3 Ways the GOP Has Already Disenfranchised Thousands of Swing-State Voters
Continued from previous page
Academics expect Florida will issue 300,000 provisional ballots on Election Day, a large number that will slow down polling place voting. Moreover, Florida’s November ballot will be the longest ever—also because of legislative changes—and that too will mean polling place delays. None of these complicating steps needed to happen. They were adopted by Republicans who want to erect barriers.
In Wisconsin, the GOP-controlled Legislature passed a law that requires anyone registering voters to be certified by the local election office where that new voter is a resident. Before the law, those working on registration drives could get a statewide certification. This new local requirement "is a real pain," said Andrea Kaminski of the Wisconsin's League of Women Voters, because the state has 1,750 local election jurisdictions. "I can't tell you the numbers, but I can tell you it has hurt our efforts."
2. Disenfranchise Felons—Again
Florida’s shady reputation extends to its shameful treatment of former felons, of whom an estimated 200,000 lost their right to vote in 2012 because the state’s GOP Tea Party Governor Rick Scott and legislature reversed a voting rights reform from the previous governor, moderate Republican Charlie Crist. In 2011, Scott and the GOP passed a law that requires nonviolent offenders who have completed their sentence to wait five years before applying for a clemency board hearing to regain voting rights. All other former offenders must wait seven years.
According to the Sentencing Project’s latest numbers, as of 2010 there were 1.3 million ex-felons living in Florida—almost one out of every 10 voting-age adults. A recent report in the Nation estimated that 200,000 former felons would have been eligible to vote this fall were it not for the state’s new disenfranchisement policy. “Blacks are 13 percent of registered voters in Florida, but 23 percent of disenfranchised felons,” it said.
Florida is not alone in its treatment of former felons when it comes to voting rights. In Virginia, another 2012 swing state, there are about 350,000 ex-felons who have not regained their voting rights. And in Iowa, another swing state, there are at least 12,000 parolees and federal probationers, according to the Sentencing Project, many of whom just lost their voting rights. Last year, Iowa’s new Republican Governor, Terry Branstad, rescinded an executive order that had returned voting rights to ex-felons.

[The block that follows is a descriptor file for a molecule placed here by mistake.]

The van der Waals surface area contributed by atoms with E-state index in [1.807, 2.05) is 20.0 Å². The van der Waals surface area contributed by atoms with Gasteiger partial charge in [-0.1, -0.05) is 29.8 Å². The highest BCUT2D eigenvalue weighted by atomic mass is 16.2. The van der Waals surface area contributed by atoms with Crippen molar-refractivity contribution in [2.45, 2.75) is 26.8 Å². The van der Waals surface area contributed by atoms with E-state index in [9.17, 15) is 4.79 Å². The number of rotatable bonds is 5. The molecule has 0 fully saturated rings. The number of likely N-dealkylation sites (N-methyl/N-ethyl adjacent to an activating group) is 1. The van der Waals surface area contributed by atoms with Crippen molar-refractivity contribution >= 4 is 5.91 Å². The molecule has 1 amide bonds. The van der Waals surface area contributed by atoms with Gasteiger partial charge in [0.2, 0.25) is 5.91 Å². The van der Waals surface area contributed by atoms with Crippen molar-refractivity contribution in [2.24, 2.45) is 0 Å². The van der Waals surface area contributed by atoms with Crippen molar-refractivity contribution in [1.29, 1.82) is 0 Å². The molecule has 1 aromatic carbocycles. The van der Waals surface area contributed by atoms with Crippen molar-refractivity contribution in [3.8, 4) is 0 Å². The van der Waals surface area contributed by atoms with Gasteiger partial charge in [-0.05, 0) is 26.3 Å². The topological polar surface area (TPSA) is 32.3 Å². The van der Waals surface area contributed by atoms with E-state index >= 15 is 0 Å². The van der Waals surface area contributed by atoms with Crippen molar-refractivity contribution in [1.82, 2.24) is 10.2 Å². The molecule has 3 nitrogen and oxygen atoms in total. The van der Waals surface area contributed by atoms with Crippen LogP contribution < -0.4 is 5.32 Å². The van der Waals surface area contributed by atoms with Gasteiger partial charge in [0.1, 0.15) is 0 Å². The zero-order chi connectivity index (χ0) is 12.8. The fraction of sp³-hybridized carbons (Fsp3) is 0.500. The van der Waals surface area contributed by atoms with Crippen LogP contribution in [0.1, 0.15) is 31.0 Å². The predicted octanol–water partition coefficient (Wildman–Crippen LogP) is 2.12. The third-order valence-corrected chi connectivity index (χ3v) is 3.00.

Nationally, there are 5.85 million disenfranchised felons, the Sentencing Project reports, with three-quarters living outside prisons and jails. Curiously, ex-felons are not a monolithic Democratic voting block, said Michael McDonald of George Mason University, a nationally known expert on voter turnout. Many who regain their voting rights are white-collar criminals who support Republicans. However, in states such as Florida, a disproportionate number come from communities of color where voting histories typically are pro-Democrat.
3. Spread Propaganda That Voters Will Be Policed
Every war has a propaganda component and the GOP’s war on Democratic voters is no exception. In Florida, Colorado, Michigan, Kansas and New Mexico, top state election officials have decried the alleged presence of tens of thousands of non-citizens on their voting rolls, which would be illegal. (The reality is the numbers are very small.) They have said the state must take steps to police the rolls and polls. This deliberate posturing has already had a negative impact on voters, according to Florida’s Ion Sancho, who is the supervisor of elections in Leon County, where the state capital is located.
In Florida, Scott and his handpicked secretary of state this summer claimed that there were more than 180,000 non-citizens on voter rolls and a massive purge was needed. They later took back that assertion, walking back from the poised purge and saying they’d study the issue after November. But the Florida GOP knew exactly what it was doing by making the false claims and preying on people’s fears. Sancho said his office keeps getting calls from would-be voters who think they lack the proper identifying documents to get a ballot in November.